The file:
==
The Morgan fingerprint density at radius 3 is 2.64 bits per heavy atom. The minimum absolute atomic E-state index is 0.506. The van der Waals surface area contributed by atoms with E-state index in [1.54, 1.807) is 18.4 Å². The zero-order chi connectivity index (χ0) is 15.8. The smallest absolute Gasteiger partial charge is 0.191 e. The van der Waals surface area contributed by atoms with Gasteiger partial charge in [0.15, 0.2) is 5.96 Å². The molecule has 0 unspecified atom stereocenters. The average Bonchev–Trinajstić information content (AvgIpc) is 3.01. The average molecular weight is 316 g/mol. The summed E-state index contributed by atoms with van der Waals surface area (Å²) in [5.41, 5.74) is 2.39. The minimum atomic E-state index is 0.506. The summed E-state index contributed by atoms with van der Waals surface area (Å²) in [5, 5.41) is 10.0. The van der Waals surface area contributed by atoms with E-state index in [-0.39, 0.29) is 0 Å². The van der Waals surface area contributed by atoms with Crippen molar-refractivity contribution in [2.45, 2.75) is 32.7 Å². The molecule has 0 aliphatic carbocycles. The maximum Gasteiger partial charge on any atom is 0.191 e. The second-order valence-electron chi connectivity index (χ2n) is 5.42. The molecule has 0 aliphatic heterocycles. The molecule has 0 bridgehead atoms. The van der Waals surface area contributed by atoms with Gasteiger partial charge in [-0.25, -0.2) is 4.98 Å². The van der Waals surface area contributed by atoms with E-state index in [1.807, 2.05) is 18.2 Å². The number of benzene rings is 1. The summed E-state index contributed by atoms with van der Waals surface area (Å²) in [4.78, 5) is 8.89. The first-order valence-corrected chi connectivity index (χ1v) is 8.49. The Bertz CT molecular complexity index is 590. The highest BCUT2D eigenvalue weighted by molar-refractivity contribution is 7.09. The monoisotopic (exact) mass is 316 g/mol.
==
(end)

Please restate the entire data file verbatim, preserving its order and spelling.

The Morgan fingerprint density at radius 3 is 2.64 bits per heavy atom. The minimum absolute atomic E-state index is 0.506. The van der Waals surface area contributed by atoms with E-state index in [1.54, 1.807) is 18.4 Å². The zero-order chi connectivity index (χ0) is 15.8. The smallest absolute Gasteiger partial charge is 0.191 e. The van der Waals surface area contributed by atoms with Gasteiger partial charge in [0.15, 0.2) is 5.96 Å². The molecule has 0 unspecified atom stereocenters. The average Bonchev–Trinajstić information content (AvgIpc) is 3.01. The average molecular weight is 316 g/mol. The summed E-state index contributed by atoms with van der Waals surface area (Å²) in [5.41, 5.74) is 2.39. The minimum atomic E-state index is 0.506. The summed E-state index contributed by atoms with van der Waals surface area (Å²) in [5, 5.41) is 10.0. The van der Waals surface area contributed by atoms with E-state index in [-0.39, 0.29) is 0 Å². The van der Waals surface area contributed by atoms with Crippen molar-refractivity contribution in [2.45, 2.75) is 32.7 Å². The molecule has 0 aliphatic carbocycles. The maximum Gasteiger partial charge on any atom is 0.191 e. The second-order valence-electron chi connectivity index (χ2n) is 5.42. The molecule has 0 aliphatic heterocycles. The molecule has 0 bridgehead atoms. The van der Waals surface area contributed by atoms with Gasteiger partial charge in [-0.25, -0.2) is 4.98 Å². The van der Waals surface area contributed by atoms with E-state index in [1.807, 2.05) is 18.2 Å². The number of benzene rings is 1. The summed E-state index contributed by atoms with van der Waals surface area (Å²) in [4.78, 5) is 8.89. The first-order valence-corrected chi connectivity index (χ1v) is 8.49. The Bertz CT molecular complexity index is 590. The highest BCUT2D eigenvalue weighted by molar-refractivity contribution is 7.09. The monoisotopic (exact) mass is 316 g/mol.